[00:09:13] And it's just basically, yeah, it's the Hypermedia Information Retrieval Initiative, it's pretty awesome. But anyway, so this is one of the very first websites, it's still online today. And it is, it was built in 1991 and it's fully accessible. If you put on the a screen reader, you get access to all of the information all the links.

[00:09:32] It's also fully responsive, it's fully it can be used on any device, all of those things. And so I just kinda wanted to like go in with the perspective of like why we should care about accessibility. And one of the big reasons is it's like, it's our stuff.

[00:09:49] It's our JavaScript library, it's our cool CSS transitions. Or our desire to get things to look good visually, where we sacrifice content hierarchy things like that, that kind of bump it off track in the first place. I also really do think it's a huge human rights issue. Just the idea that somebody would not be able to use a cider application that I built really bums me out because I think that's a really big deal.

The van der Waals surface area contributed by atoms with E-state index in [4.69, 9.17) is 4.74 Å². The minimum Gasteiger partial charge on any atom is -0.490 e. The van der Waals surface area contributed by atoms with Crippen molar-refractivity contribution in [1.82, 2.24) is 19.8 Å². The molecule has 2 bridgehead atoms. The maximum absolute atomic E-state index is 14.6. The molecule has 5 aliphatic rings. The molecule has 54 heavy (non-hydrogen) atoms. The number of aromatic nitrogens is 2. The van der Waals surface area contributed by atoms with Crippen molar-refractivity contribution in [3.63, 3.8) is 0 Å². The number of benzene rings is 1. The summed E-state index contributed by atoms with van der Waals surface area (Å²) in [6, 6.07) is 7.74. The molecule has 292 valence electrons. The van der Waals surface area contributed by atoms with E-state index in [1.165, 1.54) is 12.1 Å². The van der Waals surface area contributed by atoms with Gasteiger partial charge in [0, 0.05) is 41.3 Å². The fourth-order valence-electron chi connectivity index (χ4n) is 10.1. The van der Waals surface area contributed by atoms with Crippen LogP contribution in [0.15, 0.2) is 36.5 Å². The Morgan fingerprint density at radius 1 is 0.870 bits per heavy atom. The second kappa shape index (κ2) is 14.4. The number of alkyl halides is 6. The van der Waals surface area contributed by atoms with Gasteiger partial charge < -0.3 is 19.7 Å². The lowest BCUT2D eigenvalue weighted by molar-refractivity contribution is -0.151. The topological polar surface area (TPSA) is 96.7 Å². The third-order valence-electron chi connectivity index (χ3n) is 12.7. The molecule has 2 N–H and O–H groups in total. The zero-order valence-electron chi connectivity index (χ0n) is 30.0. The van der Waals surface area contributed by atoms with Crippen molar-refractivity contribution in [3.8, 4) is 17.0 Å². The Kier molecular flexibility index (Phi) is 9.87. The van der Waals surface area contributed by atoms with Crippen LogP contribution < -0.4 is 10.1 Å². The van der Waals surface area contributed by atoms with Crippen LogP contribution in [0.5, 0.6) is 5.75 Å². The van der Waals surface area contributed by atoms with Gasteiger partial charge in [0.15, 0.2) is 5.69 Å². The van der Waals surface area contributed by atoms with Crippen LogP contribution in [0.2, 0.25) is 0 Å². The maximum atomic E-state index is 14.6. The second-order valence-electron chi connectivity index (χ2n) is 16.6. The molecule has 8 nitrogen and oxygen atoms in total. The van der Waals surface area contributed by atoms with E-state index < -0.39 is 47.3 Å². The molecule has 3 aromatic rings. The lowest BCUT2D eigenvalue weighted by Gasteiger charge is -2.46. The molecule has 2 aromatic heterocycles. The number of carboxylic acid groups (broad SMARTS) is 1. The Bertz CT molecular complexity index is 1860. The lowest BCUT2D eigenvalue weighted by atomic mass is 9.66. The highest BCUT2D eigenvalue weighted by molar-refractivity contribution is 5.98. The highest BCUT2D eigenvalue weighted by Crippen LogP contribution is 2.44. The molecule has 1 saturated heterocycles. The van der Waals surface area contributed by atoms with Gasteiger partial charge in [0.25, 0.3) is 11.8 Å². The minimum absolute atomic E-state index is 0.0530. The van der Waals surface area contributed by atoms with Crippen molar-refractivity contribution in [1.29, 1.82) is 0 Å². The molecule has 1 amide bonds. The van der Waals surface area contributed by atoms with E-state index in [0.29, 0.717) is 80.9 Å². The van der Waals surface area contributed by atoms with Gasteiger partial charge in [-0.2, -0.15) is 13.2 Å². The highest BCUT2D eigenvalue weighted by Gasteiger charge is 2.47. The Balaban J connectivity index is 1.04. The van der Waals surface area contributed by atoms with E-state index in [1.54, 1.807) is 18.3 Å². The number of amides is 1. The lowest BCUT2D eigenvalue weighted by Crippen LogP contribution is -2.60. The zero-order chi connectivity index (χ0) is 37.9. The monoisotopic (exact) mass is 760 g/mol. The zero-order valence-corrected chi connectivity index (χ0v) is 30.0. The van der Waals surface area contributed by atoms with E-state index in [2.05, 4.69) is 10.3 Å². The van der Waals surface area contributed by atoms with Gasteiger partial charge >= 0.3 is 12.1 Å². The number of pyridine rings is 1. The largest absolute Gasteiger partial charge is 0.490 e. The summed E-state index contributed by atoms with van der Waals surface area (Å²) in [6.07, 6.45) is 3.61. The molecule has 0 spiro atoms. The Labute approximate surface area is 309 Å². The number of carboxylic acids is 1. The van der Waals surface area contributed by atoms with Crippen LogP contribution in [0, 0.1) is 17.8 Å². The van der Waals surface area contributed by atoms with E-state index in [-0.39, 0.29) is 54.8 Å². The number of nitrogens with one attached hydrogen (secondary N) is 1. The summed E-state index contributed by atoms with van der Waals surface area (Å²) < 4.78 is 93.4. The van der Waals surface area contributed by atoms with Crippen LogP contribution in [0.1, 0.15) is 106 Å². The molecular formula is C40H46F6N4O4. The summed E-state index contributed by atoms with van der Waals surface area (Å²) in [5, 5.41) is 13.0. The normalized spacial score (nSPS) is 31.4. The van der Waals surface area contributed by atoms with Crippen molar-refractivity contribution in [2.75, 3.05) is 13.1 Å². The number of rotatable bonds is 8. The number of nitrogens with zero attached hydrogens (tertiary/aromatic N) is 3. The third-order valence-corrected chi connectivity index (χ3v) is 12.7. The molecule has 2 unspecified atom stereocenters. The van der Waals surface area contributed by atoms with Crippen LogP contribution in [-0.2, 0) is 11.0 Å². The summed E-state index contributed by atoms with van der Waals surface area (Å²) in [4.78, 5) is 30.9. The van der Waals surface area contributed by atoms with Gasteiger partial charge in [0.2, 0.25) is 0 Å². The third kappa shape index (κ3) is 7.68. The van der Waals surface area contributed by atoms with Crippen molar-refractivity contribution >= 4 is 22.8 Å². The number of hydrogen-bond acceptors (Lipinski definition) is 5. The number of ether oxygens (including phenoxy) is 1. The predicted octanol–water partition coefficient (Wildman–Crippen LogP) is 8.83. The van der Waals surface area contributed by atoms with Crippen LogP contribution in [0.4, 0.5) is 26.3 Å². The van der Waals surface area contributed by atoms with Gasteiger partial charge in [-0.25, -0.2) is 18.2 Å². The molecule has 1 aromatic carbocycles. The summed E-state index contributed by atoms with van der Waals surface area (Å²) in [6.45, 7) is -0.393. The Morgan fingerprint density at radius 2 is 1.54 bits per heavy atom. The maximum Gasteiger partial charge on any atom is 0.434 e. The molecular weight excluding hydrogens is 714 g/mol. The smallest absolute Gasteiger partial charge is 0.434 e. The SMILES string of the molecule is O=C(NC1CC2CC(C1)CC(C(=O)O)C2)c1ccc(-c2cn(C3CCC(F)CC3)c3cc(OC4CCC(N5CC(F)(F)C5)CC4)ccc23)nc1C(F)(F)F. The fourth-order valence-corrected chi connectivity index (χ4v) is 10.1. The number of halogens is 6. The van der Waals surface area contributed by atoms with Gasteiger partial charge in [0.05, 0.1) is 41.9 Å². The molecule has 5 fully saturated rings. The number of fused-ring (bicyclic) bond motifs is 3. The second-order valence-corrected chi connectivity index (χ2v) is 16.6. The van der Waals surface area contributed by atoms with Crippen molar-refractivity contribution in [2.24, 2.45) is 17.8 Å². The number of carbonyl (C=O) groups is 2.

[00:10:13] And increasingly every year it's becoming more and more of a legal issue as well. The legal areas around accessibility are still pretty gray. Like there isn't a set-in-stone definition of what an accessible website is? But there are legal presidente for inaccessible websites. For websites people can't use and there have been law suits that have been succesful.

[00:10:35] So again if I can't get you with one angle, then go with the other one. Then the big one too, like reaching a bigger audience. We are talking about a not insignificant amount of people. That are consumers, that are you know what I mean, that are users, that are social, that are, that we might be shutting out.